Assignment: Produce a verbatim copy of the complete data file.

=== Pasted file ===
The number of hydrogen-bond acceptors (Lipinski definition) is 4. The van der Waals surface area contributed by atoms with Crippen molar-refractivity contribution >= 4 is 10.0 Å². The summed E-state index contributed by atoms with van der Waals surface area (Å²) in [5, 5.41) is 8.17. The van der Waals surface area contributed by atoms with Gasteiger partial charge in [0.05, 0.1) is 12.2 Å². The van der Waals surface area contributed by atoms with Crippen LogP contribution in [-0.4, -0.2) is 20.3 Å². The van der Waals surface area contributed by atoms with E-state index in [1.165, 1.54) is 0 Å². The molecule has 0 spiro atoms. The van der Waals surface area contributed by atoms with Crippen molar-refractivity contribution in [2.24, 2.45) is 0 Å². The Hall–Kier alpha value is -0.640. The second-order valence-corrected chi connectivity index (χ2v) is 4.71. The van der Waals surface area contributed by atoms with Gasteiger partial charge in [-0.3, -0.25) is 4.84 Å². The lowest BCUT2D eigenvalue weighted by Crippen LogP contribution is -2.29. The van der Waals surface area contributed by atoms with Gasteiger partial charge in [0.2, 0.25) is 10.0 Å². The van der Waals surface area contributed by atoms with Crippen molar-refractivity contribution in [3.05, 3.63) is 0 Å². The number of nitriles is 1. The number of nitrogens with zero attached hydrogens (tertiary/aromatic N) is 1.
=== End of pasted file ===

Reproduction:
The number of hydrogen-bond acceptors (Lipinski definition) is 4. The van der Waals surface area contributed by atoms with Crippen molar-refractivity contribution >= 4 is 10.0 Å². The summed E-state index contributed by atoms with van der Waals surface area (Å²) in [5, 5.41) is 8.17. The van der Waals surface area contributed by atoms with Gasteiger partial charge in [0.05, 0.1) is 12.2 Å². The van der Waals surface area contributed by atoms with Crippen LogP contribution in [-0.4, -0.2) is 20.3 Å². The van der Waals surface area contributed by atoms with E-state index in [1.165, 1.54) is 0 Å². The molecule has 0 spiro atoms. The van der Waals surface area contributed by atoms with Crippen molar-refractivity contribution in [2.24, 2.45) is 0 Å². The Hall–Kier alpha value is -0.640. The second-order valence-corrected chi connectivity index (χ2v) is 4.71. The van der Waals surface area contributed by atoms with Gasteiger partial charge in [-0.3, -0.25) is 4.84 Å². The lowest BCUT2D eigenvalue weighted by Crippen LogP contribution is -2.29. The van der Waals surface area contributed by atoms with Gasteiger partial charge in [0.2, 0.25) is 10.0 Å². The van der Waals surface area contributed by atoms with Crippen molar-refractivity contribution in [3.05, 3.63) is 0 Å². The number of nitriles is 1. The number of nitrogens with zero attached hydrogens (tertiary/aromatic N) is 1.